My Baltimore Roots
When I moved to Baltimore 16 years ago, I had no idea of my family roots here. I knew that my great-grandfather Dr. Thomas Perrin Harrison had become a graduate student at Johns Hopkins in 1888 and that his dissertation was entitled The Separable Prefixes in Anglo-Saxon. (That is not a title one forgets!) My aunt Kitty came to visit me right around the time I moved here, and she filled me in verbally and through her various writings and collection of letters written by our ancestors.
The Reverend Dr. James Turner Leftwich, My great-great- grandfather, had been an esteemed minister at two churches before coming to Baltimore in 1879. Apparently, there were some issues At Central Presbyterian Church in Atlanta involving the latest dance craze, ballroom dancing! James called it, “Licentious amusements of the day.” According to my aunt Kitty, “James was installed as pastor of the First Presbyterian Church in Baltimore, Maryland. Here he settled into the manse with his wife, son Thomas (18), and daughter Florence (13) and Adelia (11) and served fourteen years, the fullest period of his ministerial career and perhaps the happiest, at least the first ten.” His third and last church was, as we know it today, First and Franklin Presbyterian Church.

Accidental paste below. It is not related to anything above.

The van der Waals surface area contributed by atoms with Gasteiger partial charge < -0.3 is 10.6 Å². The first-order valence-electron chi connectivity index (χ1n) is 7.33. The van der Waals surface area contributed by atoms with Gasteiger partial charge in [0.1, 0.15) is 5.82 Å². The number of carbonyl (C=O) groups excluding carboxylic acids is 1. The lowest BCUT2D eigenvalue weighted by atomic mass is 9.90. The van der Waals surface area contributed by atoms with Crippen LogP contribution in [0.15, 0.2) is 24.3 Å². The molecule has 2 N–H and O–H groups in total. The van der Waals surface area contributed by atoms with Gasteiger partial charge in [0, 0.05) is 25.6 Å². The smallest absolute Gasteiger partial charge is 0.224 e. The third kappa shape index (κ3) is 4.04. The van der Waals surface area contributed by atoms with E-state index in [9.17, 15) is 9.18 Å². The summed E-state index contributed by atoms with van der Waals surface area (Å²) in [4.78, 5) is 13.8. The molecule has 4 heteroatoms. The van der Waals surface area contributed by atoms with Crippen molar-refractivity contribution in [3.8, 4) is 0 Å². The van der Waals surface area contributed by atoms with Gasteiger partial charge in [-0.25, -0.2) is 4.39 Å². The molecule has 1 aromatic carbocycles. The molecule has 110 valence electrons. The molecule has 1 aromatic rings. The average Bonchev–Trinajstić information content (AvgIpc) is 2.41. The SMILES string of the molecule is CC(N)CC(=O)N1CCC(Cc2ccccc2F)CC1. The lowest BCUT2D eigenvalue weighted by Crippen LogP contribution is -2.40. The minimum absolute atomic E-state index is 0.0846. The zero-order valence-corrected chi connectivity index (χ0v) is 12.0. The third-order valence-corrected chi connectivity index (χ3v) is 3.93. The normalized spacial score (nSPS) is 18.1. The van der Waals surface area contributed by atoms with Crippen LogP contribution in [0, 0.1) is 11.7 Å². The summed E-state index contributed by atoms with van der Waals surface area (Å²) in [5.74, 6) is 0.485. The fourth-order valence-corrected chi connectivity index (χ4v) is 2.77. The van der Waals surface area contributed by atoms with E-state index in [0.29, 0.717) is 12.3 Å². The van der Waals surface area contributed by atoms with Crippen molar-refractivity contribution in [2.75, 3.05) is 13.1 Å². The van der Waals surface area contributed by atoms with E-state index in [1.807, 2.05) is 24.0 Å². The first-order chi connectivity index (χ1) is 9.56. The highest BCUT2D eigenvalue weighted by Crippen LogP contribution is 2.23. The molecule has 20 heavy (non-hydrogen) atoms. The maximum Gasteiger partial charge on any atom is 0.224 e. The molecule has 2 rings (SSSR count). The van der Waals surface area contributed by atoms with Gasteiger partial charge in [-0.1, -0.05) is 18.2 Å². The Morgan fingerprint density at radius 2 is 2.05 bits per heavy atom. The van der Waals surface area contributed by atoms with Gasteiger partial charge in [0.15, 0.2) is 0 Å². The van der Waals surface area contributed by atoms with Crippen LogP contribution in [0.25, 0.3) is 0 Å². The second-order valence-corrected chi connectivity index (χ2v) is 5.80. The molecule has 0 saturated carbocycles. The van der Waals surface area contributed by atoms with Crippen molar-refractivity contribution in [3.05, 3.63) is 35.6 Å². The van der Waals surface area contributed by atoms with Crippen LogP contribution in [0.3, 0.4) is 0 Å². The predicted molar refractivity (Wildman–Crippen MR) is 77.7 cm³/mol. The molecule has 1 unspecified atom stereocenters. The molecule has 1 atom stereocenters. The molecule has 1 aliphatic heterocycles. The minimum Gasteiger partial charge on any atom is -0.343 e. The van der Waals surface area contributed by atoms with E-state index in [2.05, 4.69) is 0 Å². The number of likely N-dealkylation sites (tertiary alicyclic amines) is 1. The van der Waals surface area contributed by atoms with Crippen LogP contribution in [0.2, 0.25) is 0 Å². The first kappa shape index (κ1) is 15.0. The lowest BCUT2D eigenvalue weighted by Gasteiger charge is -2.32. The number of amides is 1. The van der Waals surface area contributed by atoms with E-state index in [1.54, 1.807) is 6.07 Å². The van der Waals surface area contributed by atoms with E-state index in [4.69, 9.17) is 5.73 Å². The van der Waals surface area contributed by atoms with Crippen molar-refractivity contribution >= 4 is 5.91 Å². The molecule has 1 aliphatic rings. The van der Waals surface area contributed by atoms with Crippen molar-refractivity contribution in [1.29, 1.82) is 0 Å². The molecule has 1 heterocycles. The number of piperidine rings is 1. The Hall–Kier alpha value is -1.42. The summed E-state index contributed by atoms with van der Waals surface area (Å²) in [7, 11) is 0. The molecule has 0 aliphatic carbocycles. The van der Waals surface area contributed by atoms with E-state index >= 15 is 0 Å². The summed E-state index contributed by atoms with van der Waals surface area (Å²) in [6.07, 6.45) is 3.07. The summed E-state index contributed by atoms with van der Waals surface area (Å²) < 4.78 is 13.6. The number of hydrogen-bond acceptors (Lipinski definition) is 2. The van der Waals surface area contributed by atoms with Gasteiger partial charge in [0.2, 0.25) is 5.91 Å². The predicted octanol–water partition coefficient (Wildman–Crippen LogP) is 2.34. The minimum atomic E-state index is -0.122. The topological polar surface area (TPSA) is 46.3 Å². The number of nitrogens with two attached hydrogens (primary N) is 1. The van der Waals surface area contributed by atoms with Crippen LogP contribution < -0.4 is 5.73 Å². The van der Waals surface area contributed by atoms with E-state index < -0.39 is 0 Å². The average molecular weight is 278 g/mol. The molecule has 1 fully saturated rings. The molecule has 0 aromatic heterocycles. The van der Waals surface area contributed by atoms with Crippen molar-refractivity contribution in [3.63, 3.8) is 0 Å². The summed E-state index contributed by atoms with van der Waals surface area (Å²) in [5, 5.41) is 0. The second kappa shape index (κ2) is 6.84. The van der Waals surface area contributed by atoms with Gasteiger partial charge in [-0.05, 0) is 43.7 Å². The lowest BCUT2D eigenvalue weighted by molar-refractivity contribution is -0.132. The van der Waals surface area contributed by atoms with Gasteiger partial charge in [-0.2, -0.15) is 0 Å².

My great grandmother, Adelia Leftwich made her debut in the parsonage of the church in 1888 at the age of 20. In a letter to her friend Charlie Littlefield, Adelia gives this account of her special night:
“Your letter came, dear Charlie, right in the midst of the mad frivolity of the wild scene, witnessed here in this quiet Parsonage by some two hundred people last Monday evening…. I had made all my plans for you, I knew just to what girls you were to be presented, who wants to be invited to take tea with you, where you were to sleep, and in short, everything, but you could not come!…. I think I succeeded in impressing them as being very sedate & circumspect. You see, they did not feel my pulse, nor could they see the mental contortions when faces appeared under the portiere, and I realized that I knew not the name of any one of the owners of those grinning faces…”